If you have a child starting Kindergarten this episode is not to be missed.
As a former preschool owner, I've supported lots of families with this shift and I thought it would be fun and informative to sit with a veteran Kindergarten teacher to have a conversation about how you can support your children with this shift.
Our conversation focuses in on actionable strategies to support three areas:
2) Speaking for Needs
Note: In the episode I share one of the strategies from my program Building Resilience Through Kindness for building skills for emotional regulation and I also note that I would include some of my favourite books in the show notes.
Book recommendations for building a Feelings Vocabulary:
A blog detailing some of my favourites can be found HERE
If you want to take the next step in setting yourself up for success this school year, enrol in my mini-course The Art of Saying Goodbye. You will learn how to build a customized goodbye routine, how to gather parent clues to handle the ‘one mores’ and the importance of developing an understanding of goodbye with your child.
Enrol by clicking the link here
This podcast is produced, mixed and edited by Cardinal Studio. For more information about how to start your own podcast visit their website or email firstname.lastname@example.org.
Come hang out with me on my page dedicated to all things related to the Raising Resilient Children with Tara Podcast! You can submit comments or ask questions that I might select for my upcoming LIVE Q & A monthly feature! Don't forget to say hi!
Click here to head over to Tara's Podcast Page
This podcast is produced, mixed and edited by Cardinal Studio.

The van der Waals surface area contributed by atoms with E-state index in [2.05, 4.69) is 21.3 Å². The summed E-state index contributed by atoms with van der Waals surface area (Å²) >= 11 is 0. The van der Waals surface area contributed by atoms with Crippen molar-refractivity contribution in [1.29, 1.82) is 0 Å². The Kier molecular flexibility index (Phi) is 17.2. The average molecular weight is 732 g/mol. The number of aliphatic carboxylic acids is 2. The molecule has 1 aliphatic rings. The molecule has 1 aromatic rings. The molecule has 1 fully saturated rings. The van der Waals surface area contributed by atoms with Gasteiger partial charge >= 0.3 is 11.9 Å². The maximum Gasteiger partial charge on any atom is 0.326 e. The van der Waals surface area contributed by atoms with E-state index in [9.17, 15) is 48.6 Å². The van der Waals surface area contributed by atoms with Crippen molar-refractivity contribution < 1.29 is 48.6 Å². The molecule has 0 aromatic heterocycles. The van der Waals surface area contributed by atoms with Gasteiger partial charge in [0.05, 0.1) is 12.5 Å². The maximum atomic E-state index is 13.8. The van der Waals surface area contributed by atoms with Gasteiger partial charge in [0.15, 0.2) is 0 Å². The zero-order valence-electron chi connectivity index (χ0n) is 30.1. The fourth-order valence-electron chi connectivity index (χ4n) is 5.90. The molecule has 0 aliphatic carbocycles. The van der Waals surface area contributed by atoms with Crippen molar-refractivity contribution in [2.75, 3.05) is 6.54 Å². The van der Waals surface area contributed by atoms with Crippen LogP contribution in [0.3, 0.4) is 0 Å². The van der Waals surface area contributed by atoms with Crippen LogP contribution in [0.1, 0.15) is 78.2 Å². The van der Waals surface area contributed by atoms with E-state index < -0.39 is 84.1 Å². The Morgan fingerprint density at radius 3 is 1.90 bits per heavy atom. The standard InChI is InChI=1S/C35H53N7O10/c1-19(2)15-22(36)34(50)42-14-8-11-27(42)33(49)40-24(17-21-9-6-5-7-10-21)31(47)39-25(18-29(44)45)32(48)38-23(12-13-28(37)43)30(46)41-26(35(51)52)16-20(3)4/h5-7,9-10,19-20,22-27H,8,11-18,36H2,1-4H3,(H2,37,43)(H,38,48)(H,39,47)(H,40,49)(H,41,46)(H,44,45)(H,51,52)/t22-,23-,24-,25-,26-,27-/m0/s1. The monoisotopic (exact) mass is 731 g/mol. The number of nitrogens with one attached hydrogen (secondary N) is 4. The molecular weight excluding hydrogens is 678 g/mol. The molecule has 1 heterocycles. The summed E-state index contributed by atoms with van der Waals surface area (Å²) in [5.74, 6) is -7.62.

Welcome to my Back to School a Special Series where I've got something for all the ages and stages from starting kindergarten to transitioning from middle to high school. I'll be sharing tips, tools and strategies as well as speaking with some special guest experts to support you as we prepare to head to school. Hello, and welcome. I'm Tara, the founder of Raising Resilient Children, where I support parents and educators with tools and skills for feelings, kindness, and everyday mental well being also known as social emotional skills and empathy. As a longtime educator, former preschool owner and parents, I know that there is no cookie cutter approach to raising children and information can be overwhelming. Let's tackle some of this by having some important conversations and digging into some different topics. They need to be able to do on their own? Okay, right. The big Being able to actually and I think about the first days and fancy school word will say might be independence, right? the first weeks, and occasionally the first month of school, they need to be actually able to enter the building on their own. Right. Okay. Yes. Right? Because that's, that's dramatic. Right? It's hard. And it's very different if they've been at daycare, or if they've been at an in home daycare, childminding, whatever. Yeap. It's different than holding mom or dad's hand, into the space, because that doesn't happen at school. Right? It's very much a goodbye, actually, I have a course on this, which is called The Art of Saying Goodbye. And it's, it's designed with my preschool brain in mind and the transition and preparing kids for almost seven and a half years of the transition from preschool to kindergarten. And this idea of like, how do we foster a connected, but ultimately a goodbye, where we can let our kids go and start their day. And not be late for work? I'm gonna be honest, there's a piece of my course it's about that. That's the parent side, right? Like the kid side receiving three or four? Freshly five year old? Yeah, yes, you are safe here. I'm nice. I promise you met me maybe once for half an hour? Yes. Right. What's that whole, like trust, right? And how do we build that right on our side, as parents, we have to build that we're transferring our trust from us to that other caring adult. Right, and help them understand that their teacher is somebody they can trust, and is somebody they can go to. And in most classrooms, at least in Ontario, where I where I am, there's also an a second and ECE in the classrooms. Not always the case. But sort of giving them the idea that that person is somebody that they can connect with, and that you trust them, right that you, you put their faith in them. And I call kids emotional radars, they feed off our energy and you can't fake it to make it a lot of people are like, fake it to make it. When it comes to your emotional status, you actually can't it's actually better to own your feelings. Because change is hard, transitions are hard. There's something I talked about in the high school transition podcast actually, that that concept, that's a lifelong process, the ability to adapt to change, right. So in terms of independence, it starts with, we got to go to school. And what happens? I mean, we were just talking about numbers, right? So we're talking about classrooms that are somewhere between 22 and 30, hopefully yearh, with one or two adults. So independence is a really important concept. Right. So what kinds of things they need to do? Coming into the building. So I'm just walking through the day, coming into the building on their own, taking off shoes, because you're gonna have indoor and outdoor shoes. Right. Taking off shoes. That's a thing, right? Yes. Which means you got to practice it. Right, right. It's a skill. Way easier for parents to do In seven seconds, but let the child have seven minutes to do it. Yes, yes, when you're building the skill, put in extra time in your day. Right, you're gonna have to help. Like, this is gonna be coming out in August, the beginning of August. If you're starting school in September, start as soon as you hear this podcast, it's gonna take you the next four weeks, to have your child be able to independently put on their shoes and take off their shoes, and you got to do it in stages. And make sure your shoes are labeled. Why is that important? Why does it matter that stuff is labeled? Well, we were just talking about in wintertime. Looking at there was and I remember there was a size nine a size 10, a size 11 and a size 12 of the exact same SpiderMan boot. Right. And none of them had names in them. But we were lucky enough that they were all different sizes that we knew this was 123 and four kids, right. But that's not independent, right? No. The fact that an adult has to go check the shoe size is not independence. So make sure it's labeled with some stickers or however you want to label them and in a way that your child recognizes, right, the monkey sticker is my shoe. So I'm the monkey Spider Man boot. That's me. So I can find it in the mass of however many shoes are lined up. Okay, so we get there shoes off. And then indoor shoes on, which is a whole separate thing. Yes. Closely linked, but very, not so much for literacy, but very much for independence. And a solid sense of belong is for your child to be able to recognize their name. Right? Right. Because then I know that's my hook. There's 28 empty hooks, but that one has my name. Right. And if you're struggling, like if you have a child who is not there yet, start with getting them to recognize the first letter of their name. So if your child is not at all able to recognize sort of a full word at this point, start with the letter, right and build the name out. But you'd be surprised you can do activities with chalk on the sidewalk, you can point out things if you're getting stickers for your belongings, that's a great way to start name recognition. So again, this is a skill is going to take you the entire month of August if they don't already have it. So I love this shoes off shoes on find our cubby based on our names. Or however the teacher organizes it. Right. Right. It may be Yeah, they might have a spot, they must have some kind of indicator typically. Right? Right. Independence in changing their clothes, because inevitably, there's going to be some change if it's not a bathroom accident. It going to be mud, or rain paint or, or they don't like the playdough splash or whatever else. Right? So to be able to take off an article of clothing and put on an article of clothing, right? Belts are probably not necessary. Yeah, the easier the better. So I think a lot of people wait till the end of the summer to buy their kids clothes. I always told my preschool clients, get the clothes they're going to wear for school, in the summer, start practicing what they're going to wear at school. Right now. Right? And again, if your child's new to this skill, first start with the first layer of clothing, right? I'll give you an example. Put the head over the shirt, and then they do the arms. Then they learn how to put the head, right, you put their feet in the hole they pull up, then they figure out where to put their feet in the hole. Right. So think of dressing as stages if you haven't done this at all yet. And I think an important part of this conversation is they don't have help. Right? Wellll. Yeah. Not. There's been a lot of coaching from the bathroom door. Yes. Right. But you actually can't go in. Right. No. I think there's a lot of misinformation about that teachers cannot actually go into washrooms. It is against their contracts. And and there's legality around that. So one of the things is, there's coaching but you can't actually physically help them do stuff. ECEs have slightly differentrules and regulations. And yeah, depending but, so one of the things that is very different than daycare and preschool is it's not hands on. Right. So the coaching is all verbal, which I think is a great connection to another piece of getting ready for kindergarten. And what is that that's how do we speak and advocate. Right? and can your child actually talk? Right? Can they say, Hey, I need to go change my clothes. Right. And depending how the classroom is organized, the clothes might be in their cubby, they might be in their backpack. They might be in a separate place altogether. Or I need to go to the bathroom depending on if it's not too late. Yeah, right. Like this is a biological.we're there for seven hours a day. Yes, we are going to need to use the washroom. Right? Right. But for the child to say like and be comfortable enough to say, I need, I need this thing to go whatever I would drink, can you help me get my backpack off the hook? Right, whatever, because we can do that. And parents spending August saying and helping you know, we need to use the washroom, you need to tell me and when you're in school, you're gonna say teacher, I need to like you need to model the language that your child can use, and the teachers are all gonna sort of tweak it right, they all have their own systems. Some have hand gestures, some systems, there's different classrooms, but if you can help your child build some sort of base skills around what they need to do, by getting them to do it, and it'll feel a bit weird, you're like, we're at home, like they just run to the washroom, it's, we need to help them because when there's A) people in line for the washroom, you got that piece, right, and helping the adults that will help the teachers get to know your child faster as well, if they can advocate for themselves if you've created some base skills. And one of the things about I mean, the washroom specifically, this is something I always want to mention it because I know it's something that comes up in my work quite a bit is being able to totally clean yourself is a really difficult skill. Really hard, wiping is not easy. So give your child some space and grace if there's some leftover sometimes, because it's actually not them. It's their skill development, their gross fine motor development skills aren't always there, depending especially depending on how much they've been doing it. So I know it can be really upsetting for some parents to be like You're dirty. Just keep in mind a little like tip there is that it's actually a skill that's really quite complex. So as you're doing this transition to preschool to sorry to kindergarten, remember that in preschool daycare, someone probably did an after wipe, a little helpful wipe. And in kindergarten, they can't. Right. Another picture that is the actual physical space. So families can and should be in the washroom in their child's classroom. Okay. My last, actually at every single school, the kindergarten washrooms, the actual toilet is adult size. okay with this. So these little bodies are balancing. Right, right. Yeah, which they would do at home. Right. So then home, but it's different, right? Like, the school, the classroom that I have has the split at the front. Okay, in right. So they used to have this cool step. It was really cool. Right? And if you can't, if you can't go into the school, because I know that some leftover COVID rules are that you can't go just ask your teacher, hey, do you have the little people size ones? Or do you have the adult size? What does that look like? To help your kid transition? Because then again, same same with using the same language, then you have the same actual vision of what's happening. Right? Yeah. Which is so helpful, right? Kids need to know, they're not great with gray. They're not great with abstract thinking. So the more concrete you can be in helping that transition, feel predictable. That's where you're gonna get some great sort of helpful tips for your child. So in the in the zone of speaking, what other things we need to talk about washroom needs, what else we need to be able to talk about what I need. And you know what, when I'm sad, and I'm crying, as a little person, I need to, I need to be able to say, I'm hungry. Right? We didn't have breakfast this morning. Mummy was in a race. Right? Right. I didn't get my last hug at the door, whatever it is, whatever it is, because that will clue in the daytime grownups to where the headspace and heart space is. Right little person, right. And talking then and talking that way about what I need and my feelings. This year in particular, we had a little one who really was showing the effects of the last few years she would parallel play. I've heard this a lot. I've heard this a lot from my KG friends is that this year was a different year. Because these, especially the year one kinders, they were coming from mommy and living room. And that's it. Right? So this little one in particular, my heart broke for her. She could not she didn't have the words to say, Can I play? Yes, the language of play. Right, right, is just that entry into socializing. She would play right beside doing the exact same thing but never actually together. Right, which is something for parents. What we're talking about is something that I used to see in preschool. So part of my job as a preschool teacher was watching and helping facilitate that transition from what we call parallel play. That's where we were kids play beside each other to interactive play. And that's where kids start to play together. And by kindergarten, although truthfully, some of the three year olds aren't there yet, even in kindergarten, but by kindergarten kids are starting to interact with each other. And you know what, some of the six year old leaving kindergarten still aren't there yet. It's true. 100% true. It's It's interesting. It's this is something I've talked about in my course, is this idea of like how kids operate and where they are, is such a spectrum of learning and trajectories. And the language of play is something that we have to sometimes help facilitate, right is this idea of like, I always, this is an example from my course I talked about, like kids who grab shovels, they're not ill intent. They're, they're not grabbing a shovel to be a jerk. But that's not actually what's happening. They see the shovel, they think the show was awesome. And they want it. So they take it, they don't have the impulse control, to not take it in certain cases. Some kids do it. Again, I'm talking about the spectrum here. But they also aren't doing it to be mean, they're not thinking, hey, this is going to make my friends upset. And in that I have something called Parent clues. And here's your parent clue for that. But my parent clue is my child doesn't have language of play. They don't know how to ask for the toy. They don't know how to give and take with the toy. So I think one of things you're talking about here is, you know, spend some time this summer making sure that your child has a few bits of language to support play is that? Absolutely, absolutely. And I'm just kind of like daydreaming as you're saying this? I'm like, Yeah, because the school words we use or think alouds right, right. As a parent, there's nothing wrong with monologuing your day. Yeah, I call it narration. Right. Yeah, that's narration i and this is a tool I use for feelings. So you know, this, our last topic is self regulation, which is a big topic. But this is where I use narration. So we as adults are constantly going a mile a minute inside our brains, right? Our inner voice is going on a super fast trajectory. And we assume even with people like in our lives, that sort of people can mind read us, and when it comes to feelings. That's the one that we don't talk a lot about. So one of the things I talk about is how do we use narration to help kids understand what we're feeling through different things like, normally we might in our head be like, Oh, this is so frustrating. I'm so angry. We would never say that out loud. Right? The package is late, where narration can actually help your pre K kids with understanding how frustrated you feel when the package is like late, right? Oh, man, I have feel so frustrated that this package was delivered late, I really needed it by 10 o'clock. I think I need to do some deep breathing. So that's the part two, I'm narrating the feelings so that they know that we experience a range of feelings. And then the part two is I'm showing you I need a tool for my feelings. Yeah. Right. So yeah, so you guys, what do you guys call it? I call it a narration you call it? Oh, think aloud. Okay. Take your inner voice out. And then exactly as you say, You okay, yeah, exactly as you say, body calm. But kids don't know that process. Yeah, right. And we assume they do. The interesting thing about self regulation. And sort of, this is the sphere that I've been spending my time in. And I've known Natalie, we actually did our masters together. So I've known Natalie a long time, even that it's true. We went to high school together, I just forgot about. But one of the things that I looked at in my master's was the importance of social emotional intelligence. Now, at the time, it wasn't called that that's sort of new new rage, right? But I looked at how do we use literacy to address empathy and bullying? Right. So how do we help kids understand each other? And since doing that, what I've learned about emotions and things like that is kids don't have a great (adults too) don't have a great understanding of feelings. And it's almost impossible to regulate. If you don't know that feeling that you need to, to regulate with. So you can identify. Yeah, you shared with me before we hopped on here that one of the big goals of kindergarten is self regulation. What does that mean? So if we think about if we think about how he's like an old term, a temper tantrum, if we think about a kid having a meltdown, a freak out. When you think about an adult having those same emotions, yeah, what we actually physically see and hear is totally different. Right? So self regulation, and there's so many parts and it's such a big thing for kindergarten. And now I think it's coming out with the kind of growth mindset and permissions and mental health emphasis lately. I think it's coming out to the general population is the idea that I feel this way. Yep. Or I can see body clues. Yes, this other person got. So I am now going to adjust what I am doing. Right? So to get to kind of diffuse and bring everybody back to green for go, right? I call that. So what like temper tantrum meltdown? I call that the the reactions to those unwanted behaviors, right? So the things that we we don't necessarily want to see hitting, punching, kicking screaming, right? And then I say so if we we have that as an outlet, kids and adults, everybody, we actually need to do something with those feelings, right? So if we're not allowed to kick, hit, scream, whatever we're doing, what are we allowed to do? And those are tools for our feelings, right? So if we start to see what the clues are in our body, and understand that other people have feelings, too, and maybe they're not the same as my feelings, but we also start to learn that, hey, when I have this angry feeling, and I'm at school, I need to make lemonade, right where I squeeze my hands and I release, squeeze my hands and release. This is a journey. Right? So this one's this topic isn't going to happen before September? No. No, but it may not happen by your 50th birthday. Yeah, this is a journey. Social Emotional Learning is a journey. And as I just mentioned, like it's only really been a hot topic for eight years. I joke that my master's is like I was talking about feelings before it was cool. I didn't know what it was going to become. But I think it's super cool that that's where we've come to. But I also know that part of this journey is we come from a world where feelings were meant to be suppressed. Right? You were stronger for your ability to suppress them. Now, it's been prioritized in education. It's been prioritized in parenting, hey, we got to do things differently. We can't do things punitively. We can't do things discipline, right, we got to do things differently. Here's the thing that I think is missing from this whole little puzzle. Where did adults get the skills? Where did they build the skills? Right? They don't. So don't feel bad. If you're like, Oh, my goodness, this is overwhelming. It is one of the things that I talk so much about in my work, because this is my sphere is sort of how do we build social emotional intelligence? How do we build self regulation? How do we, you know, foster kindness, those kinds of things. But the thing I like to reassure parents is one of the reasons that this particular topic is so difficult is because you didn't grow up with skills, right? You weren't taught them you were taught to suppress them. So the idea of a tool for a feeling, being able to identify your feeling, do something with your feeling. That's a skill building process. And I like to compare it to swimming. Right here, though, when you're swimming. Can you get across the Pool Safely? As a child not without adult assistance. We can't manage our feelings without some assistance. Yeah. Good. Do you need swimming lessons to get across the pool? Well, maybe. More then likely, right? Now, if you have lessons and you practice, you can swim lengths. Right? So it's this skill building process. And the pool is an example of like, there's some serious risk involved. If you don't know how to swim and you're on water, there's, there's some danger there. So I like to compare that to emotions, because it's like, Sure, can you doggy paddle away your way through? Absolutely. Is that going to be helpful, beneficial, and support you through your life journey? Your doggy paddling? So no, not really. Right? So your'e working really hard. Yeah. So it's doable, but it's not safe. Right? It's not supportive. So that's sort of one of the things I'd like to talk about in terms of self regulation. So entering KG, yeah. What would you expect, hope for what's something that parents can work on. So we've talked about some things they need to do for independence, getting dressed, putting their shoes on, I'm also going to add in there, if you haven't got your lunchbox yet, please get it, yeap please get it you get every day, the packages that you want kids to be able to open the drink boxes, you want them to put the straws in, do all that thing, right? Like, open the cheese string until just a corner of the cheese is open. Right? So those are tricky. They are me. Open the bear paws or the whatever, whatever packages, the made goods, whatever. Yeah, open them till there's just the crack of air gone, right, because then they record the rest of it, they did themselves. So make sure you're getting the things that they need to do and assume. I'm not saying this is always gonna be the case, but assume that an adult can't help them. If an adult can help them great and it works out. But assume that's not the option and that you're building skills so your children can do it independently. So we've got lunch, and then coats zippers. Yeah, things like that. Yeah. And then we talked about speaking your needs making sure we practice washroom, asking for washrooms showing that transfer of responsibility and trust relationship No. And then in terms of self regulation, what could they work on this summer? Well see and I think that has to do it that loops in very tightly with with speaking. I feel angry. I feel sad so that when the classroom grownup comes and says, I see angry eyes, angry eyes. And as I have on my desk, a brand new anchor book, when I see read, have you seen this book? Yes, it's amazing. If you can see my desk right now. Like I have stacks of picture books beside me all about feelings. Because feelings are important. When the grownup comes, says I see angry eyes, I see two friends who are not. And I'm like vocalize and my vocalizing what I see these body clues, I see these friends. Right? Not saying saying unkind words, right? The children, the students, the children, the precious littles because yes, are there need to be able to say yes, I feel angry and actually say, yeah, what is actually happening? And this is why like, self reg is like a lifelong journey. Right? For sure. Because they need to see what is actually happening. Right? We've got we've got your feelings, you're upset. You're mad, because it's obvious. Those are obvious. Right? Right. So the grown up will hopefully and this was always my, this is always is not isn't was always my approach was to say, Okay, what's actually happening here? I had the My Little Pony. You made the mountain, and then you child two tuck the pony to go up the mountain, right? And child one is sad, because they don't have the pony anymore. Okay, well, let's pause right there. Right and child, one, what would you like to have happen child two, they need to be able to say that, right? without crying, and being beyond without being beyond words with the same action, how they're going to move through it, right. And that's the language of play I'm hearing a lot about that's like the language of play, and then being able to facilitate or build. Now, if your child doesn't know how to speak their emotions, they won't be able to by September. This is a journey to start. And I think, sort of the piece I can add here is this is where your narration is so important. And also in the shownotes, I will put my top favorite books for starting to build this. So there's, I find, there's two great ways to build the sort of language of emotions, I call it one way is by narration. So we need to speak more about our inner voice out. And that's example that you just said, I see these angry eyes, right? We as adults, if the more we can model what different feelings look like, the more helpful it is for children to be like, Oh, excited, mad, frustrated, you know, sad, scared, right? They're starting to build those out. And in the beginning, they only have the basics. Mad, sad, happy, scared, right? And happy is the epitome of our culture. And I'm trying to change it to calm right. But we think everything is based on happiness. So that's where kids start in their social emotional intelligence, then we have to help them build out the layer. So one way we do that is narration. Another great way is that we get books, and why books are so effective is they have a visual kids are visual, right? They're not great with abstract, right, we can have lots of conversations and things that are happening in the moment. But if we can help build out their feelings words, you know, through some great books, the way I feel Janan Cain is one of my absolute favorite books. But there's a whole bunch that I'll throw in the show notes. So grab a couple from the library. You don't have to buy them, go grab them from the library, and read them with your child to start building that relationship around. Oh, at breakfast this morning, when we didn't have XYZ cereal. You had some feelings? They were like, Yeah, I had disappointed feelings, right, getting them to start to associate what they are thinking what they're feeling. So I'm doing that in a safe space right about breakfast. Great. Yeah, exactly. Alright, car ride to the grocery store. They didn't get to pass. Right? Your favorite place because you took a different route. Right? Because the original reaction is probably crying, yelling frustration, right? That's the go to for uncomfortable feelings until we build language and tools for it is that and I think what I'm hearing you say is when I have a roomful of kids, and I'm trying to problem solve with them. If everybody's crying I can't problem solve, so I need them to know that when they have disappointed feelings. I'm really you know, frustrated that the person climbed the mountain without me is the Tron proponent. Sorry, the little pony. My apologies. Awesome. All right. Before we finish off here, is there any sort of last thoughts you have or like, Let's Get Ready for Kindergarten. Let's get ready. Let's see. And the other thing I wanted I was thinking about this and like, yes, please practice doing the things by yourself with support. Absolutely. It should be easy. Not okay. You're going to school. This is happening. Yeah, no, you have to do to slowly. Take the whole month of August slowly build that. Yeah. Have a picnic lunch on Saturday. Right at the table with your lunchbox Make it fun! However this is organized. Yes, yes. Good point. But the other thing I really wanted, it's so so important. And I always as a kindergarten teacher, my favorite and I do realize that I'm lucky enough, my board still does staggered entry. Okay, Where we have individual meetings, and then they come in with five other families. And then they start so we don't actually have the whole class together until the second week of school. Okay. Oh, cool. That's important time and luxury of spending that time. Go, go, please go? Yes. Because of that, where you start to make the tea nwork between the connection between school and home. Right, your teacher can say, and you can go in and see the washroom, and you can go and talk about the hook and who's right beside you, and where your lineup spot is. Asked the teacher: what social emotional programs do I need to know about? Right? Because me personally, I have seven programs that ran throughout the 10 months, the year, right? Because they kind of loop into each other, and they build on each other and the kids and we have a smooth classroom, but go be be that team, be that team. Be part of the team. So that home knows what's happening at school and school animals what's happening at home, so you can if there's a possibility, you can use the actual same word. Yes, the kid isn't guessing. Well mommy says it's maroon and teacher says it's burgundy. Well, come on, right. Yeah, It's hard. And I think if you can't support that, because I had that in my preschool, I had the parents who could do the transition, and the parents who couldn't write worked and give them. But there was always a way to communicate that. Hey, I want to be a part, like reach out to the teacher, hey, I wasn't able to be there for that process. But I still really want to help support you with some of the language that you use. I'd like to use it with some of the, right?And a teacher who gets a message. It's like, Hey, we're on the same team, and we're working together, in most cases is going to be like yeah, here's, here's the big things in my classroom, that this is how we communicate washroom break. So if you want to, you know, reflect that at home, that will be great, that kind of thing. I think a lot of I mean, one of the things that came up in my group last week is like a lot of people are trying to get playdates together. And one of the things that I was saying is the kids, they kids just make friends wherever they go. High School is a different story. And that was one of the different conversations in our my podcast was like, that's where the big shift to transitions. But kids going into JK they may or may or may not find or sort of it's that's more for the adults, the little pre school, meaning before school, starts meetups are more about the adults connecting with each other because the kids, once they get into that zone, it's like, they're in that space they're. They don't think about relationships the same way we do. They're like more like, What's this place going to be like? How does it work? What's the caring adult doing? That's how they're thinking. That shifts. As we go through the grades, it becomes more about who am I going to meet? Which friends are in my class, all that kind of thing, but that's not a KG mindset. KG is like, Oh, you're here. And I'm really wondering what the routines are gonna be like, what the right they're more in a different headspace. What do I need to do? if you're, you know, worried about making connections for that reason, because I know a lot of people are like, I can't make that work. And they feel really like disappointed and stressed. And I'm like, don't worry if you can't make that work. That's a great adult connection piece. But really for the kids reinforcing some of these things that we've been talking about independence and having a little bit of advocacy voice focusing on a couple sentences, you know, beginning to build our feelings tools, go there, because that's what's going to serve them best when they get there. absolutely amazing. Well, thank you so much for joining me in this conversation. And I'm hoping everybody finds it helpful. If you have questions you can always reach out to email@example.com and I'm happy to to support that. Thank you for joining me Natalie. Oh, this awesome. Want to start the school year with competence connection and still get to work on time? Enroll in my mini course the artist saying goodbye, where I'll help you learn how to say goodbye with confidence. Tackle the one Moore's one more hug one more kiss one more minute, and help you know what to do when everything's going well, until it doesn't. 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